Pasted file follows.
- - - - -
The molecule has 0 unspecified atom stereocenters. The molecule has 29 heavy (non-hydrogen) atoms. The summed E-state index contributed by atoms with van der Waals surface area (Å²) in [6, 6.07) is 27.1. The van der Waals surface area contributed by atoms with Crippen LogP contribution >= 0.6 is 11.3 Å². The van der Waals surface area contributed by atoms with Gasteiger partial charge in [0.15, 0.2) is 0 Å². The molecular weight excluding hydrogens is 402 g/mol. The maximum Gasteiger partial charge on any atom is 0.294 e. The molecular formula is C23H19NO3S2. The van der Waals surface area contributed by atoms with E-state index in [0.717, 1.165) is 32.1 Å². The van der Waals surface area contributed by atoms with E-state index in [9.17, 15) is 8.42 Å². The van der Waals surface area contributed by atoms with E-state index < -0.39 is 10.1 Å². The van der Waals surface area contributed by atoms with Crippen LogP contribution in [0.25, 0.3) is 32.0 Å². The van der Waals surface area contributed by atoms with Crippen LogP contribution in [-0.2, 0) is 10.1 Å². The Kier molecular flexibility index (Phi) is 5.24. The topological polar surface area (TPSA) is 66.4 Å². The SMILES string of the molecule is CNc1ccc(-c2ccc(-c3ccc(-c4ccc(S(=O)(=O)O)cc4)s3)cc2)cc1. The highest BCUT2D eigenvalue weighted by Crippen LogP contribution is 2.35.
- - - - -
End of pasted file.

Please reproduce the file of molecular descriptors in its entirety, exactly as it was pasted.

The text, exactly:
The molecule has 0 unspecified atom stereocenters. The molecule has 29 heavy (non-hydrogen) atoms. The summed E-state index contributed by atoms with van der Waals surface area (Å²) in [6, 6.07) is 27.1. The van der Waals surface area contributed by atoms with Crippen LogP contribution >= 0.6 is 11.3 Å². The van der Waals surface area contributed by atoms with Gasteiger partial charge in [0.15, 0.2) is 0 Å². The molecular weight excluding hydrogens is 402 g/mol. The maximum Gasteiger partial charge on any atom is 0.294 e. The molecular formula is C23H19NO3S2. The van der Waals surface area contributed by atoms with E-state index in [0.717, 1.165) is 32.1 Å². The van der Waals surface area contributed by atoms with E-state index in [9.17, 15) is 8.42 Å². The van der Waals surface area contributed by atoms with E-state index < -0.39 is 10.1 Å². The van der Waals surface area contributed by atoms with Crippen LogP contribution in [0.25, 0.3) is 32.0 Å². The van der Waals surface area contributed by atoms with Crippen LogP contribution in [-0.2, 0) is 10.1 Å². The Kier molecular flexibility index (Phi) is 5.24. The topological polar surface area (TPSA) is 66.4 Å². The SMILES string of the molecule is CNc1ccc(-c2ccc(-c3ccc(-c4ccc(S(=O)(=O)O)cc4)s3)cc2)cc1. The highest BCUT2D eigenvalue weighted by Crippen LogP contribution is 2.35.